Charlie's Sneaker FAQ and Glossary - T
This FAQ and Glossary defines a number of terms used in regards to athletic shoes, Charlie, or sneakers.
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- A term used in South Africa for either sneakers or tires
in South Africa). Therefore, your "tackies" can either be on your feet or on
your Ford. Also used in Ireland for
sneakers; they also call sneakers "runners"
- The (usually) plastic coating at the tips of sneaker
laces that makes it easier to pass the laces through the eyelets.
Also called an aglet or an ornament.
- An alternative spelling sometimes used for "tackies."
- Taylor. Chuck
basketball player, salesman, and shoe endorser for Converse. His namesake sneaker
held over half of the basketball athletic shoe market until the middle 1970's. Serious
competition came first from adidas and then other
manufacturers. Chuck was honored for his contributions to the industry by
the National Sporting Goods Association.
- The group of young people with the maximum desire
to buy expensive sneakers (like the Air Jordan) but the least amount of
money to buy them.
One exception: If they really like punk rock,
the only sneakers they really like are black high-top Chucks.
- Teenage Sneakers, Charlie's Law Of
- "The price of the basketball sneaker
is inversely proportional to the basketball ability of the teenager."
I (Charlie) determined this by watching
actual teenagers play basketball.
- Teenage Sneakers, Charlie's Law
- "Michael Jordan can beat you
playing basketball if he's wearing Chucks
and you're wearing Air Jordans."
- A primitive time-wasting device whose function was perfected when the Internet became available. Its main remaining use is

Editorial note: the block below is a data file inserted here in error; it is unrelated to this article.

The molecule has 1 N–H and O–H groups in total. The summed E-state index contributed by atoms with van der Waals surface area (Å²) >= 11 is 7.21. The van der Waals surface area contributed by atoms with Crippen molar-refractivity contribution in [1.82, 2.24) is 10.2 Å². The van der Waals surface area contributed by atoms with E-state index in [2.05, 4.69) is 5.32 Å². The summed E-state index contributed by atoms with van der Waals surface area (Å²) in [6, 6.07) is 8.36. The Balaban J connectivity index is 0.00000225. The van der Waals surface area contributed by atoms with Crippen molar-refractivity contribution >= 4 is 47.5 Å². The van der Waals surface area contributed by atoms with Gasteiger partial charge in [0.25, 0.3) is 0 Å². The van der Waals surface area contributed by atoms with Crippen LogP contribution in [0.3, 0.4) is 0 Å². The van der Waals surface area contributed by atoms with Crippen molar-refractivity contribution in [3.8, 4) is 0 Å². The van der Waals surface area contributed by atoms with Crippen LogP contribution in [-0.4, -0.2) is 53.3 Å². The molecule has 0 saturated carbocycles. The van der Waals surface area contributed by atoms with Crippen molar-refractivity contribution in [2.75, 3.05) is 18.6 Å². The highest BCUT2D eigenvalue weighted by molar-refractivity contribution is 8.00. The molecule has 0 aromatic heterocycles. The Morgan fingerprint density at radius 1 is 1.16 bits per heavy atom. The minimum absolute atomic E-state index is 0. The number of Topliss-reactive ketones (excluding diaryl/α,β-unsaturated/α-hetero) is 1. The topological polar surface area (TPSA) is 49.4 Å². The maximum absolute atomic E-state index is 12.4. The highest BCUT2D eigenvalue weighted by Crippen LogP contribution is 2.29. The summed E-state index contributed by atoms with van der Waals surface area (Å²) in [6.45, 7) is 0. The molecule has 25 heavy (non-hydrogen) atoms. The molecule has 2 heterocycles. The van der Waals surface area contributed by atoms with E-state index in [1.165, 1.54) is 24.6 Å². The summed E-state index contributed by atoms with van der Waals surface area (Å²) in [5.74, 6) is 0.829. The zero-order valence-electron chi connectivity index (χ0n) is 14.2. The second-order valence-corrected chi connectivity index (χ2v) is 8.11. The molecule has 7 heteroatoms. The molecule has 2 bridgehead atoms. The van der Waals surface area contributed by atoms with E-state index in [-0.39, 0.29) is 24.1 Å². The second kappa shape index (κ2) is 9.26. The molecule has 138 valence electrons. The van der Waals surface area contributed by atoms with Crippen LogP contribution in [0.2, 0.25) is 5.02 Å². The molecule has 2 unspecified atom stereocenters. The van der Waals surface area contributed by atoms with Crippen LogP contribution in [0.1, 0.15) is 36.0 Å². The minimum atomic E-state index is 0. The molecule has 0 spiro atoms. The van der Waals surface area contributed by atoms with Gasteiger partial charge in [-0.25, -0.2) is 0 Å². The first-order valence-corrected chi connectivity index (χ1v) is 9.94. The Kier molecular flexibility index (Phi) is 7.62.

providing sneaker advertising at a bandwidth impossible
over most current modem technology.
- A slang nickname for tennis shoes.
- A slang nickname for tennis shoes.
- British Major Walter Clopton Wingfield defined the rules of modern game of tennis in
1874. He called it "sphairistike." (Greek for "playing ball.") Major
Clopton converted the design of an earlier French game to one that could be played in an
open field. In the French game, the server announced "Tenez!" ("Look
here!") and then served the ball. The name soon became associated with the English
- Tennis shoes (common definition)
- For the 99% of humanity who are sloppy on their nomenclature, tennis
shoes are any type of athletic shoe. Anything from
a heavy high-top basketball
shoe to an utterly minimalist track racing shoe gets lumped together
under the nomenclature of "tennis shoe."
- Tennis shoes (technical definition)
A shoe designed to be
worn while playing the game of tennis. Traditionally, white and
non-attention getting. Classic examples include the adidas
Stan Smith and the Tretorn Nylite. However, your average person uses the common definition.
- Tetanus Shoes
- A corruption of the term tennis shoe originated by my